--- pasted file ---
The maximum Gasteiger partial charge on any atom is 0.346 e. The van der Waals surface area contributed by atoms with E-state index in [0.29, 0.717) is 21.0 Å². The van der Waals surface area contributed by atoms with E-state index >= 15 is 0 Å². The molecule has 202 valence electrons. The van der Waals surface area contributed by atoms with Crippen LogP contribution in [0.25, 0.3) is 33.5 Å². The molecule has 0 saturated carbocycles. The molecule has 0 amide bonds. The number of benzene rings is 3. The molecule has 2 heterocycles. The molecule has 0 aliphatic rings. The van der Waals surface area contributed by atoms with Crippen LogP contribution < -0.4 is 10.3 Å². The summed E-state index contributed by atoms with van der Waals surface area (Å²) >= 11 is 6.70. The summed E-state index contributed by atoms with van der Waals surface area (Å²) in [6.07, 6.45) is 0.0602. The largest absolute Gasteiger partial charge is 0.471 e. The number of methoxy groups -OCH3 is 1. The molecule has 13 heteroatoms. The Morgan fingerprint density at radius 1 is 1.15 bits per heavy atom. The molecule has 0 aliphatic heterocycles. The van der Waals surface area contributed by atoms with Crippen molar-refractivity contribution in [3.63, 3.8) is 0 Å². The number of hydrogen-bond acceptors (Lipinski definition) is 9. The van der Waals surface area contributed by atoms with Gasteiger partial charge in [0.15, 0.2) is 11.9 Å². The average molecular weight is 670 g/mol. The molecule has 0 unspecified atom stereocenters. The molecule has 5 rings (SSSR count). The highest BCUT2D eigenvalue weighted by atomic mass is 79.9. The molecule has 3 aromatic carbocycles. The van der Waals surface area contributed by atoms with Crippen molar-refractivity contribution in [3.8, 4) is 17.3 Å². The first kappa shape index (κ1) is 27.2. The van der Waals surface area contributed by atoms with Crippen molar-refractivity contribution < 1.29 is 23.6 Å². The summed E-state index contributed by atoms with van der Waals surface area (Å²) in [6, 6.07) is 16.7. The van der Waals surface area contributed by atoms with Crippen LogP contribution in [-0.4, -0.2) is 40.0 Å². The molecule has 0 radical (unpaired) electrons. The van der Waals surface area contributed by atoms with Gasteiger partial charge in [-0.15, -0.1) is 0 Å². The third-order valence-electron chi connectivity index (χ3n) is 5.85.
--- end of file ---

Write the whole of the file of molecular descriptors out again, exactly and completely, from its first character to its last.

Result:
The maximum Gasteiger partial charge on any atom is 0.346 e. The van der Waals surface area contributed by atoms with E-state index in [0.29, 0.717) is 21.0 Å². The van der Waals surface area contributed by atoms with E-state index >= 15 is 0 Å². The molecule has 202 valence electrons. The van der Waals surface area contributed by atoms with Crippen LogP contribution in [0.25, 0.3) is 33.5 Å². The molecule has 0 saturated carbocycles. The molecule has 0 amide bonds. The number of benzene rings is 3. The molecule has 2 heterocycles. The molecule has 0 aliphatic rings. The van der Waals surface area contributed by atoms with Crippen LogP contribution < -0.4 is 10.3 Å². The summed E-state index contributed by atoms with van der Waals surface area (Å²) >= 11 is 6.70. The summed E-state index contributed by atoms with van der Waals surface area (Å²) in [6.07, 6.45) is 0.0602. The largest absolute Gasteiger partial charge is 0.471 e. The number of methoxy groups -OCH3 is 1. The molecule has 13 heteroatoms. The Morgan fingerprint density at radius 1 is 1.15 bits per heavy atom. The molecule has 0 aliphatic heterocycles. The van der Waals surface area contributed by atoms with Crippen molar-refractivity contribution in [3.63, 3.8) is 0 Å². The number of hydrogen-bond acceptors (Lipinski definition) is 9. The van der Waals surface area contributed by atoms with Gasteiger partial charge in [0.15, 0.2) is 11.9 Å². The average molecular weight is 670 g/mol. The molecule has 0 unspecified atom stereocenters. The molecule has 5 rings (SSSR count). The highest BCUT2D eigenvalue weighted by atomic mass is 79.9. The molecule has 3 aromatic carbocycles. The van der Waals surface area contributed by atoms with Crippen molar-refractivity contribution in [3.8, 4) is 17.3 Å². The first kappa shape index (κ1) is 27.2. The van der Waals surface area contributed by atoms with Crippen molar-refractivity contribution < 1.29 is 23.6 Å². The summed E-state index contributed by atoms with van der Waals surface area (Å²) in [6, 6.07) is 16.7. The van der Waals surface area contributed by atoms with Crippen LogP contribution in [-0.4, -0.2) is 40.0 Å². The molecule has 0 radical (unpaired) electrons. The van der Waals surface area contributed by atoms with Gasteiger partial charge in [-0.15, -0.1) is 0 Å². The third-order valence-electron chi connectivity index (χ3n) is 5.85.